It has seemed – or, rather, been apparent – for some time that Vladimir Putin longs for a return to the Cold War era from his formative KGB years. From his expansion into Crimea (definitely a part of the Ukraine), to his collaboration with typically anti-Western countries like Iran and China to support the Syrian regime (and confounding attempts to deal with ISIL as a coalition), the cyber-attacks that the US Intelligence Community believe are meant to interfere in our presidential elections, and recent provocative naval maneuvers, Putin seems intent on increasing the heat on the West – possibly now adding a nuclear threat to the mix.
Russia appear now to be maneuvering ships with a medium range nuclear missile capability into the Baltic, which threatens all of NATO and puts immediate increased pressure on the Baltic states of Lithuania, Latvia, and Estonia. (It is an interesting aside to note the impact of modern social media in terms of promulgating information of potential intelligence value and contradicting propaganda efforts, as indicated in the liked medium.com article.) Latvia in particular has had concerns based on relatively recent Russian activity within its borders, akin to the activities that precipitated Russia’s annexation of Crimea. However, despite the general outcry against Russia’s activities in Crimea and some comparisons of a lack of direct intervention there with the appeasement of Hitler’s Germany, Ukraine was and is not a NATO country. Latvia (and Lithuania and Estonia, as well as the majority of Western European countries) is a NATO member. A similar attempted annexation of Latvian territory, or direct instigation by Russian regulars as was seen in Crimea would require a NATO response.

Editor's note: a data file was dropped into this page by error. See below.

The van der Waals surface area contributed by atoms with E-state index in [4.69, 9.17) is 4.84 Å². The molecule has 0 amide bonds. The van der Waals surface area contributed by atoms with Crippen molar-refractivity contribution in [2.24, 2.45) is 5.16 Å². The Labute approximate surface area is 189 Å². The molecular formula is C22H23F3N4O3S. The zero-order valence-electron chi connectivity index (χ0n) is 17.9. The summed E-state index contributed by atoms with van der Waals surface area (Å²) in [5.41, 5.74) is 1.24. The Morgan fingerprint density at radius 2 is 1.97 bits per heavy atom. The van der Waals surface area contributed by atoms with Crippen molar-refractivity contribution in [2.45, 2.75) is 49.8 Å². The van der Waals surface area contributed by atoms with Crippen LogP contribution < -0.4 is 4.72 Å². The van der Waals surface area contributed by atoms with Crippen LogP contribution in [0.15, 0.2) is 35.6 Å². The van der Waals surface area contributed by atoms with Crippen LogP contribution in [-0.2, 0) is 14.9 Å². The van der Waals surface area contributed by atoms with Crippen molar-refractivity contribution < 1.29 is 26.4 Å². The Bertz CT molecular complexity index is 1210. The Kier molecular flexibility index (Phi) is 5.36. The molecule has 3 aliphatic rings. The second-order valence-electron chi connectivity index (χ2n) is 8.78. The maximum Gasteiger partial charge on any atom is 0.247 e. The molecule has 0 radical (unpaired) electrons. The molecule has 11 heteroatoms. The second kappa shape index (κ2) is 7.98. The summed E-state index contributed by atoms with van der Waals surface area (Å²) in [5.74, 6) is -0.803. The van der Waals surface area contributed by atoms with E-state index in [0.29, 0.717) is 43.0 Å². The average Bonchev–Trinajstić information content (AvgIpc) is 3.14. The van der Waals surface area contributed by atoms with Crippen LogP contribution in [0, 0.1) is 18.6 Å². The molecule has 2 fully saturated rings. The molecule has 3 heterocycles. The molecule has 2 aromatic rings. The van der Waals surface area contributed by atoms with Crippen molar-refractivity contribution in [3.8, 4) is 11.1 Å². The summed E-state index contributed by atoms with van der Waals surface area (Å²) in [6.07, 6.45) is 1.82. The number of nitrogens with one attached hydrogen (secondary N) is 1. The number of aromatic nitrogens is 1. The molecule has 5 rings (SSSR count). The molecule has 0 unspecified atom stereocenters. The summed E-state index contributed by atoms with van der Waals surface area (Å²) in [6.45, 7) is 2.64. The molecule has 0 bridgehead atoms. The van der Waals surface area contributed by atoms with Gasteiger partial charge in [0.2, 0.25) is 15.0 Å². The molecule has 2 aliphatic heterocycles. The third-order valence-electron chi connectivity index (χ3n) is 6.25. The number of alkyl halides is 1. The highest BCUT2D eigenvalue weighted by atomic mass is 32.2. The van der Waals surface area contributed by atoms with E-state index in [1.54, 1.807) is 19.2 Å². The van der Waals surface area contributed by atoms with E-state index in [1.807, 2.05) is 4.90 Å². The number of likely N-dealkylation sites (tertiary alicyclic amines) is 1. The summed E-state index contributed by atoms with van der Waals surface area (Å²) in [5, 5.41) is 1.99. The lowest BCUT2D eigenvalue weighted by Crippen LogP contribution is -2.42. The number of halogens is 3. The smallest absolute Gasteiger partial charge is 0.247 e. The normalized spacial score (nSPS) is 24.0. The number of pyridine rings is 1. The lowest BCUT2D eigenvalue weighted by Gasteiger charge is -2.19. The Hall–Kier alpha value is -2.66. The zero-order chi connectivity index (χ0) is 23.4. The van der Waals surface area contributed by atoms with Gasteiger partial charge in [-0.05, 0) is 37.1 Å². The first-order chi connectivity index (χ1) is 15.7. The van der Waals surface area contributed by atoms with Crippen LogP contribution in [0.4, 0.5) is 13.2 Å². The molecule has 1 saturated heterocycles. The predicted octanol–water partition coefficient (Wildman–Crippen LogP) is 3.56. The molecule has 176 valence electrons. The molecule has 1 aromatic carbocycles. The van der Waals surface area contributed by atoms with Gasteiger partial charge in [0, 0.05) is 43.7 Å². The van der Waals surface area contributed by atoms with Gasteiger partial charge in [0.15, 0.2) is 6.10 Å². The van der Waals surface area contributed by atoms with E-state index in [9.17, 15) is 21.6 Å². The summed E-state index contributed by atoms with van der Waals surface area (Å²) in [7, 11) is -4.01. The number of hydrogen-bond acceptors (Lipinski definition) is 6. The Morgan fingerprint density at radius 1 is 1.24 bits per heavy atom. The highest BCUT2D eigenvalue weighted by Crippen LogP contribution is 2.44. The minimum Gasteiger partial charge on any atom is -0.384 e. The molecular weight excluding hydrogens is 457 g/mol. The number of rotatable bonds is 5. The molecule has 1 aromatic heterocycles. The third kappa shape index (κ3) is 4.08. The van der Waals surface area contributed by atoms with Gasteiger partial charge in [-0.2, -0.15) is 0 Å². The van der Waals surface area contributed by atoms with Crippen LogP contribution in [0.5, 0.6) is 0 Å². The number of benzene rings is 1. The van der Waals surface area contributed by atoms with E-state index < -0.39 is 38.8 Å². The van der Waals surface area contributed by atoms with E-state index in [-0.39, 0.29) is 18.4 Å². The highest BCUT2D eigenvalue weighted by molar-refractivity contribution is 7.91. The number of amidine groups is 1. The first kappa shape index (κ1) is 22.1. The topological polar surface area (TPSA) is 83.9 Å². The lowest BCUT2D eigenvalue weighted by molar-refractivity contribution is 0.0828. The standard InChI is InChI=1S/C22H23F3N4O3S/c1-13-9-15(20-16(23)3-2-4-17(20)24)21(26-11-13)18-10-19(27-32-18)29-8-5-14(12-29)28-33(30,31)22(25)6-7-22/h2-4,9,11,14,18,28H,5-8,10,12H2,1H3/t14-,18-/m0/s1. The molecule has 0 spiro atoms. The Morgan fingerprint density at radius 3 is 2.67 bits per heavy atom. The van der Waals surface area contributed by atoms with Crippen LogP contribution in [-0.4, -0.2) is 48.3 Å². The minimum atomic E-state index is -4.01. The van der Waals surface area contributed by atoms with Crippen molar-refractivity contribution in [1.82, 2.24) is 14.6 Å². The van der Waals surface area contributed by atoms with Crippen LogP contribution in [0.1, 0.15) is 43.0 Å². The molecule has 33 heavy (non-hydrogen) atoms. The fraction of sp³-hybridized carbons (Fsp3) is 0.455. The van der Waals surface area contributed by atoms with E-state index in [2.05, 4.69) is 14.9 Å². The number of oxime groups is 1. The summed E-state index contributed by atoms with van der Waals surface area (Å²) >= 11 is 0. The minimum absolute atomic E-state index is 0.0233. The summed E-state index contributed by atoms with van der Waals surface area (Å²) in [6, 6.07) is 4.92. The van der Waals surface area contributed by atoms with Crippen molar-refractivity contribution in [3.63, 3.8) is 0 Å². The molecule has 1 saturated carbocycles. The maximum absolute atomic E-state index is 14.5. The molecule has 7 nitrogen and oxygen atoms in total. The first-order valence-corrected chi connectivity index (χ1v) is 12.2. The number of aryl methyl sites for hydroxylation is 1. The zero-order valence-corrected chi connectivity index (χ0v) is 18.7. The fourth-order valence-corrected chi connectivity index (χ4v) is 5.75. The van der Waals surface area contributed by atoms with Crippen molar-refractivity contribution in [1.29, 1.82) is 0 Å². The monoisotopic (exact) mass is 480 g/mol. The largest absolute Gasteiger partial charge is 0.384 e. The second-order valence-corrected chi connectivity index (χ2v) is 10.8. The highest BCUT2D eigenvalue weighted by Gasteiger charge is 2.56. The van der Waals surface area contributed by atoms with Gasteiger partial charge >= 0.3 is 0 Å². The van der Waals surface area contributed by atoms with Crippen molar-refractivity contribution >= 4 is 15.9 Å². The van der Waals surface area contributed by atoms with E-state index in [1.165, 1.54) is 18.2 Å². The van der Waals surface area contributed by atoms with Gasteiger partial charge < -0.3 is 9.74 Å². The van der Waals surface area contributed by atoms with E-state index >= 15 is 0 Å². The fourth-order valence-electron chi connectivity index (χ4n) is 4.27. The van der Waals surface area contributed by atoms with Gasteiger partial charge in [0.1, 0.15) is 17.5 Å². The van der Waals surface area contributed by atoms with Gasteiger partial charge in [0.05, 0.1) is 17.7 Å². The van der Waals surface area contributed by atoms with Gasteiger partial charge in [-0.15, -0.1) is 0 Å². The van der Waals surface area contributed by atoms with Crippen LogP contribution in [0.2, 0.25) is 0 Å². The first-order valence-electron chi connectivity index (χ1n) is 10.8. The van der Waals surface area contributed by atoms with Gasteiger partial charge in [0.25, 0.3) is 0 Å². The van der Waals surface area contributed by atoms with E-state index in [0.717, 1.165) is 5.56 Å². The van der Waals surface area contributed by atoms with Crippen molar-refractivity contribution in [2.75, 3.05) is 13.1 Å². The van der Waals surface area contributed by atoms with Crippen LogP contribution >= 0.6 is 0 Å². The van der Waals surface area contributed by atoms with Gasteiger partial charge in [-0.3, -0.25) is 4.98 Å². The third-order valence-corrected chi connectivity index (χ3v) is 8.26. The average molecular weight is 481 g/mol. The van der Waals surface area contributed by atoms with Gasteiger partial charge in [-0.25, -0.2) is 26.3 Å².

How far is Putin willing to push this? Are we heading back toward a game of nuclear chicken, and is Putin willing to risk a direct conventional engagement with NATO in order to exert influence in countries that used to fall under the control of the USSR? Russia is far from the height of its military glory as the Soviet Union. While a direct conventional conflict with Russia would no doubt be costly for all parties (and especially for Europe), it is unlikely a conflict in which Russia will prevail (presuming our goals do not include significant incursion into or control of Russian territory). Perhaps they are counting on their cyber capabilities to interfere with our technological capabilities. Certainly they have demonstrated an ability and willingness to launch such attacks, but our capabilities in the cyber arena are formidable as well.
I expect this should be one of the principle concerns of a new US administration, to stabilize relations with Russia while pushing back against direct provocation. I’m certainly not pining away for the “Mutually Assured Destruction” nuclear deterrence of the 1980’s. Nor do I wish to see which country can better screw up the other’s power and communications infrastructures. Let’s hope for cooler in heads in the coming months and years, and a focus on stabilizing the Middle-East and Easter Europe – areas that tend to exacerbate tensions and lead to proxy wars.
On the other hand, this might be the time to get back into marketing underground shelters. We may never need them, but fear is a great marketing tool. If we can’t fix the problem, at least we can make some cash!